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Monitoring Video Traffic to Support VTC

Level 11

Within the government, particularly the U.S. Defense Department, video traffic—more specifically videoconference calling—often is considered mission critical.

The Defense Department uses video for a broad range of communications. One of the most critical uses is video teleconference (VTC) inside and outside of the United States and across multiple areas of responsibility. Daily briefings—via VTC over an Internet protocol (IP) connection—help keep everyone working in sync to accomplish the mission. So, you can see why it is so important for the network to be configured and monitored to ensure that VTCs operate effectively.

VTC and network administration tasks boil down to a few key points:

  • Ensuring the VTC system is up and operational (monitoring).
  • Setting up the connections to other endpoints (monitoring).
  • Ensuring that the VTC connection operates consistently during the call (quality of service) Troubleshooting at the VTC system level (VTC administration), and after the connection to the network, the network administrator takes over to ensure that the connection stays alive (monitoring/configuration).

Ensuring Quality of Service for Video over IP

The DOD has developed ways to ensure successful live-traffic streaming over an IP connection. These requirements focus on ensuring that video streaming has the low latency and high throughput needed among all endpoints of a VTC. Configuring the network to support effective VTCs is challenging, but it is done through implementing quality of service (QoS).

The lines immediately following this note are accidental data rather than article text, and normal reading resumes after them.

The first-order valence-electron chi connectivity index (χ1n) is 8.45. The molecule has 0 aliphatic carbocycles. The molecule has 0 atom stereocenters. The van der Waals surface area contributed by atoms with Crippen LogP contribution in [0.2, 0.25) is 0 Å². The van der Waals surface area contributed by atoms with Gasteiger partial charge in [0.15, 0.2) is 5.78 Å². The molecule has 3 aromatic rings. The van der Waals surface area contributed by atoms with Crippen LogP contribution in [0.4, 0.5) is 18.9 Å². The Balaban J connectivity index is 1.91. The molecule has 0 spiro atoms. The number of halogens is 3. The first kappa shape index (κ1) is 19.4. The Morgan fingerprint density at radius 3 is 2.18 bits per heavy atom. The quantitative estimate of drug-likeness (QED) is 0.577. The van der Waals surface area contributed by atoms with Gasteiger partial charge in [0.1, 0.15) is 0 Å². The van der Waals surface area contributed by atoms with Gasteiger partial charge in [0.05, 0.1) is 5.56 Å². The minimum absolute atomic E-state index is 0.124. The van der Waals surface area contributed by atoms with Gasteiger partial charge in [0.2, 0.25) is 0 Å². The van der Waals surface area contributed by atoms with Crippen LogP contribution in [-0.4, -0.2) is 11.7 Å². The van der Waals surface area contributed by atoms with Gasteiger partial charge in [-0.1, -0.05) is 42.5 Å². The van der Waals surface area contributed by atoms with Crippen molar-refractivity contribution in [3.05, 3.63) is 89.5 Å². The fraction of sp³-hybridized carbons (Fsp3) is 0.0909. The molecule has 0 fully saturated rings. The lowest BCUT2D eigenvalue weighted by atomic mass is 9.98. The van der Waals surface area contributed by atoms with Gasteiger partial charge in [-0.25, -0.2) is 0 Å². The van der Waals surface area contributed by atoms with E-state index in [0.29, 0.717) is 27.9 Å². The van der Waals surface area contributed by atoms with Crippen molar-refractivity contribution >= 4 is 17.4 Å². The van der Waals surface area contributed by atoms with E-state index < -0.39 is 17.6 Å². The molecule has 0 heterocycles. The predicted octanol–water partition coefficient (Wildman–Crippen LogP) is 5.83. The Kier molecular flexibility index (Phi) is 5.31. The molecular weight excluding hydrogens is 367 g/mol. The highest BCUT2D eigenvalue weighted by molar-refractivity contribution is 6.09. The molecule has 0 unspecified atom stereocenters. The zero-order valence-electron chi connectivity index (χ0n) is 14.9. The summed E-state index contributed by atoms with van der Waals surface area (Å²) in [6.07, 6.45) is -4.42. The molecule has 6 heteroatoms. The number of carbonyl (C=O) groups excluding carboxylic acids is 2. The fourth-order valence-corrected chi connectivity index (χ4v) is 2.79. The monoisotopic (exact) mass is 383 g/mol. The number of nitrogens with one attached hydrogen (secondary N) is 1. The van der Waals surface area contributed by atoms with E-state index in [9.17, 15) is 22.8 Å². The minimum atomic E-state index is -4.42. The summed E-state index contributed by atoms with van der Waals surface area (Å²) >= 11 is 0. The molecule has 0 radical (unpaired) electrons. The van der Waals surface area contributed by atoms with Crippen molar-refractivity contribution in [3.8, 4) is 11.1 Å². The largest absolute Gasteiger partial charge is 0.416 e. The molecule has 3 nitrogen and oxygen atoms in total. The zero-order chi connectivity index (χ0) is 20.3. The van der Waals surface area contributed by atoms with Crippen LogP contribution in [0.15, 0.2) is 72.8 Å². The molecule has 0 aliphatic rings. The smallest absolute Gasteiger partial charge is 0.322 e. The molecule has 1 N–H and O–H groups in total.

You can follow these four steps:

Step 1: Establish priorities. VTC traffic will need high priority. Email would likely have the lowest priority, while streaming video (vs. VTC) will likely have a low priority as well.

Step 2: Test your settings. Have you set up your QoS settings so that VTC traffic has the highest priority?

Step 3: Implement your settings. Consider an automated configuration management tool to speed the process and eliminate errors.

Step 4: Monitor your network. Once everything is in place, monitor to make sure policies are being enforced as planned and learn about network traffic.

Configuring and Monitoring the Network

Network configuration is no small task. Initial configuration and subsequent configuration management ensures routers are configured properly, traffic is prioritized as planned and video traffic is flowing smoothly.

Network configuration management software that automates the configuration tasks of implementing complex QoS settings can be useful, and should support the automation of:

  1. Pushing out QoS settings to the routers- QoS settings are fairly complex to implement. It is important that implementation of settings is not done manually, due to errors.
  2. Validating that the changes have been made correctly- After the settings are implemented on a router, it is important to back up and verify the configuration settings.